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Skagit County wanted the Board of Natural Resources to delay adopting its plan for several months so the county could hire a contractor to review DNR’s modeling and better understand its financial implications.

Honea said DNR must explain its assets and finances to Skagit County and other trust beneficiaries.

If beneficiaries don’t understand, “then you are wrong,” Honea said.

When the board set its 10-year sustainable-harvest plan it also adopted a habitat-conservation plan for the endangered marbled murrelet, a seabird that nests in the branches of older, coastal trees.

The Skagit County lawsuit is not challenging DNR’s murrelet decision, which had some impact on overall harvest levels.

“We don’t want to get in a big environmental fight over an [Endangered Species Act]-listed species,” Honea said.

In response to the lawsuit, Angus Brodie, DNR’s deputy supervisor for state uplands, said in a statement that the agency would establish a technical advisory committee with a county representative when it sets future sustainable-harvest calculations.

Brodie added that the Board of Natural Resources in 2004 adopted policies that directed DNR to generate more “upfront revenue” for communities like Skagit County. Those policies were supported by the county in 2004, Brodie’s statement said.

“This resulted in more revenue for beneficiaries at the time, but the trade-off of this decision is that harvest levels will now go down across Western Washington as harvested forests regrow,” Brodie said.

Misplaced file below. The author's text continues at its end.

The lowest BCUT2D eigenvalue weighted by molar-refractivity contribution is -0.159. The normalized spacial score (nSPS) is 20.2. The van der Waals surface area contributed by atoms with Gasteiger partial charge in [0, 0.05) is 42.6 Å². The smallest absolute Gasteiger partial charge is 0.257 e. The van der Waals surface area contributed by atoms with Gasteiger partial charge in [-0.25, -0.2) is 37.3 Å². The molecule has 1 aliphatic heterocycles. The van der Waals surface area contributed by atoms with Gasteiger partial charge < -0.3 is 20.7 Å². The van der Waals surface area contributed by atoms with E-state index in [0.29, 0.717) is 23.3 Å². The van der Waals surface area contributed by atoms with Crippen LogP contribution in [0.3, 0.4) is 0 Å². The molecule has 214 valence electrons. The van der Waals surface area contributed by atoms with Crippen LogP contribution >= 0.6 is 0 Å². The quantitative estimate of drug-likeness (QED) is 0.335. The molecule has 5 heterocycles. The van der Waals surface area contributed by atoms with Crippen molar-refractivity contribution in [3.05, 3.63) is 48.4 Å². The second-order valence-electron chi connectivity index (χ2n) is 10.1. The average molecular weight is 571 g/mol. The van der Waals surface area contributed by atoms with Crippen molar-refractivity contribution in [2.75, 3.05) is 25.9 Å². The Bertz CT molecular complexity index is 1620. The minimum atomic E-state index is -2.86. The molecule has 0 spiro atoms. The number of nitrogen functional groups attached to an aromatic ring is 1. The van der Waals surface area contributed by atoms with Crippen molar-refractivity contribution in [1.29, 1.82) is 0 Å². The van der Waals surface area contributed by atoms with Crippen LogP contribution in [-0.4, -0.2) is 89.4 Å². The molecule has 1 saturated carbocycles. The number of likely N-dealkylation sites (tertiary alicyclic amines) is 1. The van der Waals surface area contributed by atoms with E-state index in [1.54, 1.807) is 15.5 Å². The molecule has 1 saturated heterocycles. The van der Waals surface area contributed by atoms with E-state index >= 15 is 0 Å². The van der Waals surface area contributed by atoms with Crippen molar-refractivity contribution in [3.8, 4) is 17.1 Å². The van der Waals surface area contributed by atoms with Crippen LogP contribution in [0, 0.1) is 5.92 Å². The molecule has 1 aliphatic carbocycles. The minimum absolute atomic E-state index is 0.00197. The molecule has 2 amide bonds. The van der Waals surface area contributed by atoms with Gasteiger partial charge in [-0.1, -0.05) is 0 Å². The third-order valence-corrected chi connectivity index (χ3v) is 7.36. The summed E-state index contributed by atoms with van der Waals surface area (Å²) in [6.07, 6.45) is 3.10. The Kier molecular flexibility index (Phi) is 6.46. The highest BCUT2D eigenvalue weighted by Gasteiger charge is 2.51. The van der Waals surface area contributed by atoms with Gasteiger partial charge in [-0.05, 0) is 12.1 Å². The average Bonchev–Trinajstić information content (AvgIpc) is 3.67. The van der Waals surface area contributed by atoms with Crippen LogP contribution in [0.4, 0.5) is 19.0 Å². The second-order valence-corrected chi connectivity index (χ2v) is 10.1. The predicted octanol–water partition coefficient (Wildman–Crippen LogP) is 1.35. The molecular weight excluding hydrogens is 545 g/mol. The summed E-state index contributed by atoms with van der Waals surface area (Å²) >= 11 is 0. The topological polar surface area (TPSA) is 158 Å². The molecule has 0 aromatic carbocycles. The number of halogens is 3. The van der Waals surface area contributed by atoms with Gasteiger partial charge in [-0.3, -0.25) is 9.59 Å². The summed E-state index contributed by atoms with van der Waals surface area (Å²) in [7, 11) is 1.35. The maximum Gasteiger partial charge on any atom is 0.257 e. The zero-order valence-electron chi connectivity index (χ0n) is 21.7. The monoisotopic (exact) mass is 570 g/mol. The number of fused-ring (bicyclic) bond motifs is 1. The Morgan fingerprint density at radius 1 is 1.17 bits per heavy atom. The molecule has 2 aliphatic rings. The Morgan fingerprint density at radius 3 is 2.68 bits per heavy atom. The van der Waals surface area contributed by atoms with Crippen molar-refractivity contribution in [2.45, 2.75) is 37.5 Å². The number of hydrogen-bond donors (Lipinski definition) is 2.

The harvest levels could face more legal scrutiny, if the timber industry, environmental groups and other counties also sue.

Legal wrangling could postpone or endanger state officials’ visions for state lands.

When the Board of Natural Resources set timber-harvest marks in early December, state Superintendent Chris Reykdal called for a transformation of how forests and timber funds are used as the climate changes.

Public Lands Commissioner Hilary Franz, who heads DNR, has said she hopes to explore new sources of revenue on state-managed lands, such as carbon markets.

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Franz has convened a “solutions table” to explore ways to soften impacts on rural communities and search for new economic opportunities.

Honea said Skagit County is interested in carbon-sequestration projects but says conversations about carbon markets have been “vague” and the county views state officials’ plans with some skepticism.

Correction: Information in this article, published on Jan. 1 was corrected Jan. 2. A previous version of the story mischaracterized to whom attorney Will Honea said the Department of Natural Resources needs to better explain its finances and assets. Honea said trustees have an obligation to fully explain their finances and assets to trust beneficiaries.